This “Life” respects, though it does not condone, Mary, even when she orders appalling deeds. It places England in its proper historical and geographical context, as an important but secondary power off the north-western coast of Continental Europe, recognizing the diversity of England’s ethnic and cultural relationships, both within and outside the British Isles themselves, although Mary never travelled outside her country of birth. In this respect, particular attention is paid to Mary’s Spanish ancestry and affiliation, and English affairs are frequently seen from a Continental perspective, which can make them look somewhat different from the ‘Island story’ of historical myth. This treatment does not assume, as can be done with hindsight, that the permanent division of the Western Church into Catholic and Protestant had already happened by the time that Mary seized the English throne. Instead, it tries to take all Christian activity at that time, including Mary’s own personal faith, on its merits, in a manner that aims to be both committed and open-ended.
Very properly, one of the strongest themes in recent writing on Mary, and on her Continental contemporaries, has been the extent to which her gender affected her ability to achieve success as a ruler. I came to the intensive study of Mary with a great deal of accumulated knowledge of the reality of powerful and effective female monarchy in one of her ancestral lands, Spain, as transmitted directly to her by her beloved mother Catherine, youngest daughter of Queen Isabella of Castile. I suspected a trap in adopting too absolutely and completely the modern preoccupation with female gender as the determining factor, for better or worse, in the adoption by early modern women of prominent roles in government and society. There is no doubt at all that Mary’s problems, great enough in any case given the fraught circumstances in which she came to the throne, were increased by the fact that she was England’s first reigning female sovereign. It is also clear, from both English and Spanish sources, that she shared many of the beliefs of her time about gender roles, and was keen to give her husband Philip the lead in many monarchical functions, such as jousting and conferring knighthoods. Yet in the last three years of her life, when under pressure from dynastic failure and internal and external enemies, she came more and more to resemble her grandmother Isabella -and her father Henry VIII- in her tenacious pursuit of English interests, even when this meant defying the Pope to whom she had always professed obedience. Of course she was fully feminine in her character and behaviour, in her love of fine clothes and jewels (a Trastamaran family trait) and as a married woman and potential mother, but it seems to me that her fundamental commitments were to God and her country, things that can absorb both genders equally.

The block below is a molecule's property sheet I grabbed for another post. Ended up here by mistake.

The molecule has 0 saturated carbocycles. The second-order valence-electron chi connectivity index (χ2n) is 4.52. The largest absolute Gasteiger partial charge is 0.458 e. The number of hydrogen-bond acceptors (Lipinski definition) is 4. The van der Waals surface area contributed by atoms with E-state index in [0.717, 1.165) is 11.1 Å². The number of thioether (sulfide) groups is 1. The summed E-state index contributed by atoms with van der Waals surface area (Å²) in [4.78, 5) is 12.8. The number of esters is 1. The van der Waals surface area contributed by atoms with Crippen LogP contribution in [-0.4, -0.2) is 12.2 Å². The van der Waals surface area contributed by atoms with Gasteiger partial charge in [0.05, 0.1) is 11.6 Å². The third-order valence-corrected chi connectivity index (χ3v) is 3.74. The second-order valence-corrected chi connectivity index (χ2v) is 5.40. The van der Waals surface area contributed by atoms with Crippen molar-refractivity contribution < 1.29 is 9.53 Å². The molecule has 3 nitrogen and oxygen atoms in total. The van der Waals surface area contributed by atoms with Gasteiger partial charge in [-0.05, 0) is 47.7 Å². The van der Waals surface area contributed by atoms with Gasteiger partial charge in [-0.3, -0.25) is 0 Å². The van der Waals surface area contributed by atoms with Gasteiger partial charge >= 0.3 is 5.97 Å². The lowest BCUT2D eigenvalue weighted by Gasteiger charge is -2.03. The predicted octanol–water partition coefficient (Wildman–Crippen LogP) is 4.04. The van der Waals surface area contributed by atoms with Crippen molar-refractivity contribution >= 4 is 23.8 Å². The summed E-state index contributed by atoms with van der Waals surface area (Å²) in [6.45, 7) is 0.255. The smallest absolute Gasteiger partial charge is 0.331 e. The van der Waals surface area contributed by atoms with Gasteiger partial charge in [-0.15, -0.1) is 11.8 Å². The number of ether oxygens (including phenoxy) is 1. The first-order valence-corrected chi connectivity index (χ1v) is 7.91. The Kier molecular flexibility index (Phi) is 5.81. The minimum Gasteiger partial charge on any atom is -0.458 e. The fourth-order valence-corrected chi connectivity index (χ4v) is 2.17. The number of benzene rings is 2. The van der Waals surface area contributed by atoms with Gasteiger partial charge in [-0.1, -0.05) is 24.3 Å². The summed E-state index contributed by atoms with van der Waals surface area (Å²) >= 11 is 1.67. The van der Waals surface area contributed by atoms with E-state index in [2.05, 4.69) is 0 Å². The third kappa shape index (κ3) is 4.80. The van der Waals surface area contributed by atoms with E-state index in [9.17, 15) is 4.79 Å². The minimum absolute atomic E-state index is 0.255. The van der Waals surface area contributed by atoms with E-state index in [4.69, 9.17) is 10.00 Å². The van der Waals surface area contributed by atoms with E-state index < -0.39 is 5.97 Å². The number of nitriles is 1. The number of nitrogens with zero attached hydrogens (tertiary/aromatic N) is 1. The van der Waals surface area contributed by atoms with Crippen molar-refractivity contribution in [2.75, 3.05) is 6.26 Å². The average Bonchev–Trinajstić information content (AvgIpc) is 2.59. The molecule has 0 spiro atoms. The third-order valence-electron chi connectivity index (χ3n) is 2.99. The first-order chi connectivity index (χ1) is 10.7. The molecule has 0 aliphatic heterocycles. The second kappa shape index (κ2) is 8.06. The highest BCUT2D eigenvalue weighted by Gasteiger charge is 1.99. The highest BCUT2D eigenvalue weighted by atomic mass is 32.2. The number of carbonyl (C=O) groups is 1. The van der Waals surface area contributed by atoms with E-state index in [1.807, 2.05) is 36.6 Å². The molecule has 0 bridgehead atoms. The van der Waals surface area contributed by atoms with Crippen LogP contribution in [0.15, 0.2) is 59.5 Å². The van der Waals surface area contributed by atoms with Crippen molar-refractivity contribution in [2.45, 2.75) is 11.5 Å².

I very much hope that readers of this biography will be prepared to question their own assumptions, as well as mine. I would wish them to try to avoid any “Whiggish” belief in the inevitable progress of England and its empire – upwards and then down. I would beg them to understand that far more things, in terms of faith and doctrine, united sixteenth-century Christians than divided them, despite the terrible conflicts and splits that affected the communities and nations in which they lived. Despite things that may seem baffling or appalling to the modern reader, I hope that “my” Mary will be understandable and respectable as a human being.
John Edwards is Modern Languages Faculty Research Fellow in Spanish, University of Oxford. His recent books include The Spanish Inquisition, Ferdinand and Isabella, and Isabella: Catholic Queen and Madam of Spain. He lives in Oxford, UK.